I then turned the article into a ‘series’ by creating a content landing page titled “The Author’s Guide to Drawing Maps.”
On this new page I wrote an introduction titled “Why do I need a map?” which helped to not only introduce the 4 articles but it also added more content to the landing page.
A link to each article was then added to the page with an image and blurb.
Finally an email sign up box was added to the page.
In the launch weekend of the guide email subscribers jumped from 19 to 54.
That’s a 120% increase all from one email box.
Even today this one page beats the WBSchool home page for number of page views.
And, it also accounts for at least 50% of the email sign ups.
Let’s quickly recap.
At this point in the campaign “The Author’s Guide to Drawing Maps” has 4 articles, an introduction and an email sign up box.
This is something you can easily do to add more depth and power to your existing articles.
Next comes the most important part
Jon Morrow – CEO of boostblogtraffic.com says
“Spend 2 hours promoting for every 1 hour of creating”
It’s true. Promotion is what drove all those people to view the guide.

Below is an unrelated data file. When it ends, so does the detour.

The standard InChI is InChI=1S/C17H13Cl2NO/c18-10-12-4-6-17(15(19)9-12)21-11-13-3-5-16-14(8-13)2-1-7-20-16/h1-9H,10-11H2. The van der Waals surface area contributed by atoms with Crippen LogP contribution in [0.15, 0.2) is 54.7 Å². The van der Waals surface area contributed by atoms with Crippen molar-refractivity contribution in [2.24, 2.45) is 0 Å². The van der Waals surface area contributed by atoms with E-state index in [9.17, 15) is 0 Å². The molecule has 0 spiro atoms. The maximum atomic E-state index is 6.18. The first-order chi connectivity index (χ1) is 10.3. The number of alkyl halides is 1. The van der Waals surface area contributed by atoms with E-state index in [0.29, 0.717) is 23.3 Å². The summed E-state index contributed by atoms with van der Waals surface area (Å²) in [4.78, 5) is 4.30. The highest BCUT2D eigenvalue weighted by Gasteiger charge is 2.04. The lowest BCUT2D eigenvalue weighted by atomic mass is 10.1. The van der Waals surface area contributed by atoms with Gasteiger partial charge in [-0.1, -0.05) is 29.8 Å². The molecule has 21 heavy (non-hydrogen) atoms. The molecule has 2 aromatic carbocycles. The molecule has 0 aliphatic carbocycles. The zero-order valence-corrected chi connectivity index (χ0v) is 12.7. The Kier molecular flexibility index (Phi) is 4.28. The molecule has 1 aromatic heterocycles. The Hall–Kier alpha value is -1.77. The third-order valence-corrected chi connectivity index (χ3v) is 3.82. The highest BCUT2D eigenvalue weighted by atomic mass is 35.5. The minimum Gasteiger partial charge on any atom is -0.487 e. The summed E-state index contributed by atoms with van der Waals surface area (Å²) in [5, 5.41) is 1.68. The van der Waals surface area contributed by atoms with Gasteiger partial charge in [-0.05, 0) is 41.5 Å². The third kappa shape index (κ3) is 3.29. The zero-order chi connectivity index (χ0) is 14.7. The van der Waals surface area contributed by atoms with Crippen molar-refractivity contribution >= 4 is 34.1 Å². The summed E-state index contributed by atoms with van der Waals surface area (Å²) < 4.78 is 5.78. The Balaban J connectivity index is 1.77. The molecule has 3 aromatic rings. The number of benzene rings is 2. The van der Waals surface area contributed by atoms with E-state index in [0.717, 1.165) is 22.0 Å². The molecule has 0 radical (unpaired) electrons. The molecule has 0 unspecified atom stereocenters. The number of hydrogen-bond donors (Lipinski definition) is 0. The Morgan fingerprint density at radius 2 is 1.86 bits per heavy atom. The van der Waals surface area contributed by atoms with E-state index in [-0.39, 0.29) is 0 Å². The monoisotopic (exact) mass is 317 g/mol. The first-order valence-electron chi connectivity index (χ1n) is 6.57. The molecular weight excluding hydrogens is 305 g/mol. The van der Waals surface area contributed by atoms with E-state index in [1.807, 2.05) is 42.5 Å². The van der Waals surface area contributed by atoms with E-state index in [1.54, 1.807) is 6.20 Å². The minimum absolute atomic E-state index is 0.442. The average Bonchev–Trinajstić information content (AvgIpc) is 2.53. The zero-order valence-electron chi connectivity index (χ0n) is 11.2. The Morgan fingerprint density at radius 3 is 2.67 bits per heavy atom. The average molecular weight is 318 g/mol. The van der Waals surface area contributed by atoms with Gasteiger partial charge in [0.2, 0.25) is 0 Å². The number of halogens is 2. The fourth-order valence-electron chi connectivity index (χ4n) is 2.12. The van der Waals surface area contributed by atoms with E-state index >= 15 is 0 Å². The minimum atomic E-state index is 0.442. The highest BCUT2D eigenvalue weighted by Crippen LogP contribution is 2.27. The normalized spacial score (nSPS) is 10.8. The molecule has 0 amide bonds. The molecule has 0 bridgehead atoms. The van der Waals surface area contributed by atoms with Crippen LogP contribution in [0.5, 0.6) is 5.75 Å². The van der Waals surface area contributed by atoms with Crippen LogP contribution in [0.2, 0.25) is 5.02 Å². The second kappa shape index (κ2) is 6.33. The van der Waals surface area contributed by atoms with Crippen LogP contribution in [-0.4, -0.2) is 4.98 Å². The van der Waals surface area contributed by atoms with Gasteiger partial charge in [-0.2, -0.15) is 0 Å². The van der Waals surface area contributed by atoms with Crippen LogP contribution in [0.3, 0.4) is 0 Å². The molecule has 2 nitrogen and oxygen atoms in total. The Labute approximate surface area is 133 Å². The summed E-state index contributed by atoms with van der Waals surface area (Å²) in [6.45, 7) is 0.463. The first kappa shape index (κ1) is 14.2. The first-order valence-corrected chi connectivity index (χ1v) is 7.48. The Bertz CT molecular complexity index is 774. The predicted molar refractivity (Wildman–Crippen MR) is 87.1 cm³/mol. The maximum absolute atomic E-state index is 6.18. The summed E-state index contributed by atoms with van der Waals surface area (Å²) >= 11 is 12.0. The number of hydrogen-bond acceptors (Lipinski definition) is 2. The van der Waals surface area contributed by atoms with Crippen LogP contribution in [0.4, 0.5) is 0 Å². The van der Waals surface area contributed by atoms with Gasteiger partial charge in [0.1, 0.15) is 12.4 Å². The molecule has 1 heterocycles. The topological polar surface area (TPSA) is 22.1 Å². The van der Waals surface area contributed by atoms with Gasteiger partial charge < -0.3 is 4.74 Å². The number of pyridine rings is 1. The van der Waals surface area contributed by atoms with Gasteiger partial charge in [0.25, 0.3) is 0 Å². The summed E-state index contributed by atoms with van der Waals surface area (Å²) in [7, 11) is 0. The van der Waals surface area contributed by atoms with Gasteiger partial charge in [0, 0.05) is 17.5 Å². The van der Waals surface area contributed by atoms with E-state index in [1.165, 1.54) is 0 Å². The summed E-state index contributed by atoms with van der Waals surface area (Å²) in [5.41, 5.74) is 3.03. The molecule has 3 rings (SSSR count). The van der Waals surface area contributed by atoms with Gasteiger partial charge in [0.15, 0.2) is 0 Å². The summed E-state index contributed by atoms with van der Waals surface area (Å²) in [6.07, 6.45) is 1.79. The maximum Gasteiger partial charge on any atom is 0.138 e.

Trust me, it wasn’t Google. Because:
“Google is a mean high school girl”
– Sonia Simone
What Sonia means by that is Google doesn’t care about making you and your website popular. It only cares about you when your website is already popular. Just like a mean high school girl.
So referral traffic from other websites was key to the success of this relaunch.
One of the tricks up my sleeve was DeviantART which is a social website for artists. There were 3 aspects to this campaign. You can take these 3 aspects and use them on any similar social network no matter what your niche.
1, My Profile
DeviantART is all about sharing your artwork with fellow artists. So I published a number of maps I’d drawn to my profile. This provided content for people who visited my profile and also showed them that I not only had theory on how to draw maps but that the results were quality.
At this time I was also commenting on other artists profiles, artwork and journals which created an interaction between and quite a few people came back to my profile where I’d set the Author’s Guide as a featured image.
If there’s a signature, use it.
DeviantARTlets you create a signature that can have links in it. I put a direct link to the Author’s Guide with a strong call to action to read.
So every time a comment was added there was also a link for the recipient and their profile visitors to see.